Asmara Eritrea - September 10th 2002
Today the Orthodox Christian Eritreans celebrate
the eve of the traditional Ge'ez New Year. For most families this means the
slaughter of a sheep or goat, or for the less blessed, a chicken. Children are
reciting old chants and preparing bundles of dried twigs to light in the evening.
Feshaye has bought a goat. I join him to visit
the slaughter in Kahauta, who will prepare it for the evening. In the meantime I
do some walking in the area. I do not like the bloody scenes. The meat disappears in
the trunk of the Toyota and Feshaye drops me at the covered market, where I will
start my stroll through the city.
At the covered markets I ask for the prices of
some souvenirs at various stalls. The drums made of oil cans and goat skin will
cost me 70 Nakfa. No price differences between the merchants. But the drums are
not as beautiful as I expected them to be. I will wait to find better ones. I
try to make some pictures, but the women immediately hide behind the stalls when
they see the camera, as if I am pointing a gun at them. The boys on the other
hand are amused by the shouting of the women and encourage me to make pictures.
In the small workshops surrounding the markets
the workers separate, sieve and prepare the various grains to make flour. Little
horse drawn carts are waiting to transport the merchandise. Children are
playing with used tyres, or playing football with a ball made of a sock, filled
In the afternoon I walk to Edaga Arbi to visit the family of
Mebrat. Saba wants to come to Holland, or Europe. I ask her what she will do in
Holland. "Find a job, and get some education". We chat about the
subject for more than an hour. I try to convince her that moving to a rich
country is not a guarantee for a better life, about immigration regulations. Things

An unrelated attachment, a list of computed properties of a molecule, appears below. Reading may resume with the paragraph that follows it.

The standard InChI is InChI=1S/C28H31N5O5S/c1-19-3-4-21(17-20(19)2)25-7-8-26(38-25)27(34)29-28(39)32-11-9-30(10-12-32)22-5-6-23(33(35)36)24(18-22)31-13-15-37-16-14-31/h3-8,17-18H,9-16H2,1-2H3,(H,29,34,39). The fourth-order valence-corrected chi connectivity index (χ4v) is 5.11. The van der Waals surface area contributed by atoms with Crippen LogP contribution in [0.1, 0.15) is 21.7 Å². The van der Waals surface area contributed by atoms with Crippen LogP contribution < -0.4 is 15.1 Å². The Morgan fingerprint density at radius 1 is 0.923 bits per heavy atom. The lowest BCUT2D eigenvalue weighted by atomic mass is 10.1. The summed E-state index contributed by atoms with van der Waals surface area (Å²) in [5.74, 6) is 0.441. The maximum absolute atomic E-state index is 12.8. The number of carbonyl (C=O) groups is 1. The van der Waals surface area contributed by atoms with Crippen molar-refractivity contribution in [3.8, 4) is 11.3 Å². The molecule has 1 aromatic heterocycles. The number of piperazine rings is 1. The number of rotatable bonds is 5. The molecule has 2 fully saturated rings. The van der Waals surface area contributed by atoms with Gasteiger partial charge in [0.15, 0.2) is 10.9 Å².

have changed in Holland. Rules are strict. Turned away asylum seekers are living
on the street and in churches, or have to hide themselves. How can she expect
education or a proper job under these circumstances? "The same government
that has to provide your education, will be looking for you if you decide to
stay in Holland illegally". I cannot convince her.
Saba invites me to drink coffee made in the
traditional Eritrean style. She shows me her room.
Stone walls painted olive green. A carpet with Jesus Christ against the wall.
I recognize the picture of Mebrat's father on the cabinet in Saba's room. Life
must be a bit dull without a job, switching between her home in Asmara and the
military camp in Adi Keih. I feel sorry for her but I don't think there is any
chance for a nice career for this girl in Holland. Her education is virtually none, her
knowledge of English is poor and she does not want to get married.
In the evening I witness the feast of
K'ddus Yohannes, the eve of the Ge'ez New Year. The children set fire to their
self made torches in old Sembel, Asmara. Children are running on the streets with their burning
torches, shouting and singing. I am invited to step across on of the burning
torches. Tree times forward and three times backward will give me their blessings. Part of the
tradition is to give the kids a few coins, but coins are scarce in my wallet and
I need some for the telephone, so I appoint one of them to share out a twenty Nakfa note (one dollar). In the narrow street the neighbors have constructed a
tent. One of the neighbors sons drowned in a nearby lake, the family and all neighbors are mourning.
Girl selling vegetables at the Asmara covered markets.
Three wheel motorized bicycle for handicapped ex-soldier.
Busy street next to the covered markets.
Woman selling chickens and eggs near the Asmara market.
Senait in the court yard behind their house in Edaga Arbi.
Neighbor of Senait and Saba roasting atar on the court yard.
Grinding the atar to make shuro (vegetable stew).
Senait and Saba cooking me pasta in the small kitchen next to the house.
And of course there is a
traditional Eritrean coffee ceremony.
Children lighting torches to celebrate the eve of K'ddus Yohannes (New Year).